A review of By Force of Fantasy: How We Make Our Lives by Ethel S. Person, M.D. New York: Basic Books, 1995. xi + 276 pp.
LET ME STATE AT THE OUTSET that this book is thoroughly enjoyable to read, full of rich clinical and literary examples and intriguing insights, and broad-ranging in its implications about the human condition. Dr. Person, a psychiatrist and psychoanalyst associated with the Columbia Psychoanalytic Institute, has over a twenty-year period written about romantic love and its relations to personal imagery, about transvestite and lesbian expressions and fantasies, and about gender differences and social roles.
In this volume, she brings her extensive clinical experience and previous scholarship together in an effort to provide a comprehensive account of the central role that our childhood and adult daydreams play in the formation of our personalities, our social and sexual expectations, and, indeed, in our political perspectives. Using numerous examples, she covers the daydreams of daily life, the possible links between such fantasies and night dreams or play behaviors, the role of erotic fantasies, and the importance of our recurrent fantasies as guideposts towards careers, styles of intimacy, and sexual variation. The book includes intriguing chapters on shared fantasies, with which pairs of siblings, parents and children, or lovers feed and nurture each other's views of reality. The influences on personal and political behaviors of vicarious fantasies drawn from literature, film, or television are also reviewed. Finally, there is a daring chapter on how national or broadly culturally shared fantasies influence such varied historical trends as the way we view love and establish national goals. Her daring conclusion merits quotation.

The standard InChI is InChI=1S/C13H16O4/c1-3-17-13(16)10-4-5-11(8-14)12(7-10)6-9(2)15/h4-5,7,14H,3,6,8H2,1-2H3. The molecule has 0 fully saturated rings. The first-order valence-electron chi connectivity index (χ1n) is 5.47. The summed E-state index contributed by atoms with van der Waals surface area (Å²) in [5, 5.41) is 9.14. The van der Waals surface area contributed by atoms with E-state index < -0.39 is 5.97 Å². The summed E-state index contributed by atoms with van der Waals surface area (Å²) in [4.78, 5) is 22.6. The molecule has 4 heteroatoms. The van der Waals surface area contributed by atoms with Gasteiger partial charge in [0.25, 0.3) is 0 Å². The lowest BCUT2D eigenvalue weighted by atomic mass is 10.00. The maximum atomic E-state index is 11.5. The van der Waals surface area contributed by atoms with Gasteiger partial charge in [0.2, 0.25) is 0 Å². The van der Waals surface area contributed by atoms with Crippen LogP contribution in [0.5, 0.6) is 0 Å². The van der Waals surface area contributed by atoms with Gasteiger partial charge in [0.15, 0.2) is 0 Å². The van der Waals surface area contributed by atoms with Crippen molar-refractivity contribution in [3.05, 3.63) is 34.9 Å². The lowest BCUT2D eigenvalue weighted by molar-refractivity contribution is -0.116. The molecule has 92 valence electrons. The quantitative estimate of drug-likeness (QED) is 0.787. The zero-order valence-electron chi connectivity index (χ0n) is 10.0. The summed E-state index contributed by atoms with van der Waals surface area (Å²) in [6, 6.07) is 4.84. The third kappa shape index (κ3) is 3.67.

Fantasy is to cultural evolution as mutation is to biological evolution, and cultural mutations, like biological mutations, may benefit us, but they may also kill us. (p. 217)